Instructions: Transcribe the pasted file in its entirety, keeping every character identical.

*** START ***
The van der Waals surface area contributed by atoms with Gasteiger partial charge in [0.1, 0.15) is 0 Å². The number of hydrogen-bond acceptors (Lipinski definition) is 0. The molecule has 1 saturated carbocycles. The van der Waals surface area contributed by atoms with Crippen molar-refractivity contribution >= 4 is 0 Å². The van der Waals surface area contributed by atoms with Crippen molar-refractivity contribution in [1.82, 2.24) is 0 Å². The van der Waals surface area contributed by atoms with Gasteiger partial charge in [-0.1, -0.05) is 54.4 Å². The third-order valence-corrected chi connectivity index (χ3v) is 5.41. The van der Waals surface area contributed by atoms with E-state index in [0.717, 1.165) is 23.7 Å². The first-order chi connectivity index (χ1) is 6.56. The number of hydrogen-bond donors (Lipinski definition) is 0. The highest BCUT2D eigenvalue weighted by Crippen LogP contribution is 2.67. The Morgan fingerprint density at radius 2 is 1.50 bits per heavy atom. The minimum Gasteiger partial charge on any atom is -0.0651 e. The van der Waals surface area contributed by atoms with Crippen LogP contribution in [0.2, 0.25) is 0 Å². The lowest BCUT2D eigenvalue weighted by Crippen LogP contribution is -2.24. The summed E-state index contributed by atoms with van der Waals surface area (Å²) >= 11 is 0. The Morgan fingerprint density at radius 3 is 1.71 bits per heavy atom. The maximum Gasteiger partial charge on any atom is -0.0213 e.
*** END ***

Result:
The van der Waals surface area contributed by atoms with Gasteiger partial charge in [0.1, 0.15) is 0 Å². The number of hydrogen-bond acceptors (Lipinski definition) is 0. The molecule has 1 saturated carbocycles. The van der Waals surface area contributed by atoms with Crippen molar-refractivity contribution >= 4 is 0 Å². The van der Waals surface area contributed by atoms with Crippen molar-refractivity contribution in [1.82, 2.24) is 0 Å². The van der Waals surface area contributed by atoms with Gasteiger partial charge in [-0.1, -0.05) is 54.4 Å². The third-order valence-corrected chi connectivity index (χ3v) is 5.41. The van der Waals surface area contributed by atoms with E-state index in [0.717, 1.165) is 23.7 Å². The first-order chi connectivity index (χ1) is 6.56. The number of hydrogen-bond donors (Lipinski definition) is 0. The highest BCUT2D eigenvalue weighted by Crippen LogP contribution is 2.67. The Morgan fingerprint density at radius 2 is 1.50 bits per heavy atom. The minimum Gasteiger partial charge on any atom is -0.0651 e. The van der Waals surface area contributed by atoms with Crippen LogP contribution in [0.2, 0.25) is 0 Å². The lowest BCUT2D eigenvalue weighted by Crippen LogP contribution is -2.24. The summed E-state index contributed by atoms with van der Waals surface area (Å²) >= 11 is 0. The Morgan fingerprint density at radius 3 is 1.71 bits per heavy atom. The maximum Gasteiger partial charge on any atom is -0.0213 e.